life in my hood with 2 teenagers, a toddler and chronic pain

lobstah, chowdah, and bee-ah, oh my June 28, 2009

going on vacation to boston, maine and new hampshire till july 13…i might write from there, i might not. i might write when i get back, i might not…happy summah everyone!



humpty bumpty June 25, 2009

Filed under: 2 teenagers and a toddler,it's all relative — mothahhood @ 5:44 pm
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I was driving with my big daughter (age 12) and we passed (flew over) 2 bumps in the road, put there for the purpose of slowing people down. One had the word “HUMP” painted on the road in front of it and the other had the word “BUMP” painted on the road in front of it. My daughter asked me, “what’s the difference between “bump” and “hump?”

After a momentary pause, I told her “if you hump you will get a bump.”

She actually thought I was funny.



morongo, really? June 23, 2009

Back in college in my marketing class, we learned about the power of subliminal advertising. We looked at magazine ads for alcohol that had barely perceptible pictures of penises and other body parts embedded in the ice cubes in the glasses of scotch and that was supposed to make you drop everything and run right out to buy a bottle of Chivas.

There is a casino (you know, a place where people go to part with their money and get nothing in return) outside of Palm Springs called Morongo. They advertise on television here in L.A. and every time I see their ads, I am baffled by what seems to me to be anything but subliminal. Admittedly, this is a casino owned by Native Americans and the name is, presumably, of Native American origin and I mean absolutely no disrespect here, (I just googled Morongo, but couldn’t find a definition) BUT…Is it just me or does anyone else notice the irony of the name here? Moron go. It amazes the mind.

Don’t even get me started on the word therapist…


P.S. I have complete respect for the Native American’s right to self reliance through the ability to provide opportunities for folks of all races, ethniticies and nationalities to part with their money.

The following is on the Morongo Band of Mission Indian website:
The new $250 million Morongo Casino, Resort & Spa is the largest private sector employer in the region employing more than 2,400 people and serving thousands of patrons daily.  The casino’s revenue production provides the foundation for the tribe’s economic diversification.


yes, we can June 19, 2009

O.K. ladies, anyone recognize this conversation?

My little one finished year 1 of preschool and brought home 2 absolutely beautiful finger paintings. My husband came home from work a little while ago and observed the loveliness of the artwork. So far so good, but here’s where it gets…shall we say fucking annoying?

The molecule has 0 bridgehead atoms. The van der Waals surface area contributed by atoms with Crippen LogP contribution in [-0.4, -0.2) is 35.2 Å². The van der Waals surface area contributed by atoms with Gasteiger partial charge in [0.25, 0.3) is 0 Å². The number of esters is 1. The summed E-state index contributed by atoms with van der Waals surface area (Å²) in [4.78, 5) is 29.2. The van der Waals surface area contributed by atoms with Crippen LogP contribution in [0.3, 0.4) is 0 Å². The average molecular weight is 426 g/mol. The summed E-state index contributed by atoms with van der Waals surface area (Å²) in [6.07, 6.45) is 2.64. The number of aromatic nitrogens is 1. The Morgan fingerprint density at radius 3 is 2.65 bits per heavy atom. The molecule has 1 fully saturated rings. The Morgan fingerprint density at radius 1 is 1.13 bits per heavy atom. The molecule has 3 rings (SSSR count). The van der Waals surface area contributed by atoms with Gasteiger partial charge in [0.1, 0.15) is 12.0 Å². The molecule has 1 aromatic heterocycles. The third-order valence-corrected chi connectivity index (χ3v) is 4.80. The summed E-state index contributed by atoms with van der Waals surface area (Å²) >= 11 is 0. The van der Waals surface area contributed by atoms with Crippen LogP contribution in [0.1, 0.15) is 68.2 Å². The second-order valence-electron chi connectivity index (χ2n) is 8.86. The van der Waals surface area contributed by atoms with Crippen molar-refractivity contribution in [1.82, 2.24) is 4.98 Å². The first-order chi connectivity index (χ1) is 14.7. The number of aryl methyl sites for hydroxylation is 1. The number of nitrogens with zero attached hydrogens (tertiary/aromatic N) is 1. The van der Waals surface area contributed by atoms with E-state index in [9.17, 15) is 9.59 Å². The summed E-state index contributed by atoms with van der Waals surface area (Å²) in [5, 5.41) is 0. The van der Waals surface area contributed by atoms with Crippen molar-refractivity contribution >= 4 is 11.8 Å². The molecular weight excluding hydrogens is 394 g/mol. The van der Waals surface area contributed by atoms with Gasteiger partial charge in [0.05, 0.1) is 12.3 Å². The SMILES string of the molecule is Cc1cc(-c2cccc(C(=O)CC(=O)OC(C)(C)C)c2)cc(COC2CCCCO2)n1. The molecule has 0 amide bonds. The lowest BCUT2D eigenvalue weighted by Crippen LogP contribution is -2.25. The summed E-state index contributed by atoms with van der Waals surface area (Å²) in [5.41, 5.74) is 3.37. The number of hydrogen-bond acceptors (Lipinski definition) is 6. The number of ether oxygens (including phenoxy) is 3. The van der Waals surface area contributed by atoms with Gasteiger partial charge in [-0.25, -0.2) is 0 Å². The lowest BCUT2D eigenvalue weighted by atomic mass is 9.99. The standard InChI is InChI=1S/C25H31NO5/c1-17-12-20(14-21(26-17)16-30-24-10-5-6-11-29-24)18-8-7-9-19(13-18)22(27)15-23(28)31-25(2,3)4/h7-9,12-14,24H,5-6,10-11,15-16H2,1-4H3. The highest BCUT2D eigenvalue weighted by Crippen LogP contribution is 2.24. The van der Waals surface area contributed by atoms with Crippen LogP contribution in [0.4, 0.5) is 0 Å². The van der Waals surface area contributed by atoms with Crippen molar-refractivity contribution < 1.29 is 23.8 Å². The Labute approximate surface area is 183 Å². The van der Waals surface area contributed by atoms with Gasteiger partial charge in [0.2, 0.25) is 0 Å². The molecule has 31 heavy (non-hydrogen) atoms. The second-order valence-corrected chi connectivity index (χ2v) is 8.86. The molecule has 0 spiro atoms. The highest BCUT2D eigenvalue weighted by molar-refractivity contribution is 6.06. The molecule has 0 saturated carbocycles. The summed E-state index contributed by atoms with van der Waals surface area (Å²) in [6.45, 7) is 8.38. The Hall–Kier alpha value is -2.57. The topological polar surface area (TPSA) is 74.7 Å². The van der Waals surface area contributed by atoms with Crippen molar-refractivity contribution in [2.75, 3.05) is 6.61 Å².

J-“I really like these paintings that she made.”

me-“yeah, they are great.”

J-“Can we get some frames for them and hang them up?”

me-“Can we get some frames? Yes, we can. You can go about 4 minutes over yonder there in that there direction (as I motion with my hands in a general westward direction) to a place called Aaron Brothers Art and Frames and buy some frames and then come home and hang them up.”

Yes, we can. (I wonder if Michelle Obama originated this phrase.)



Can I get a witness?

Can anyone relate? C’mon I know you can. I love to cook. Or at least, I used to love to cook. I used to plan really good meals, whole dinner menus, even. And, I used to shop, go to the farmer’s market for the best, freshest, organic produce to have all the right ingredients in the house. We used to have dinner parties consisting of fabulous food, wonderful wine and witty repartee. And I did all this in a fairly small, cramped kitchen with crappy appliances. Then something happened. Or many things happened. 3 kids happened. 3 kids who don’t eat any of the same foods except pizza, burritos or macaroni and cheese.

And then something else happened. We remodeled our kitchen with beautiful countertops and stainless appliances and a prep sink and opened it up to our den, creating a “great room.”  And then pain happened. Pain that makes me tired and makes me lose my appetite. Do you know what it is like trying to plan dinner when you are tired and have no appetite or nothing just sounds good and the kids don’t like the same food and your husband could be late from work on any and every night of the week? Probably you do know. I end up throwing out more perishables than could feed a small island and we order in food enough times in a week to stimulate a small economy and I feel like a loser of a mother because I don’t have dinner, steaming in its serving bowls, on the table every (or any) evening and I hate it. And then I remember the starving children in Africa and I feel guilty for being such a spoiled, whiny bitch.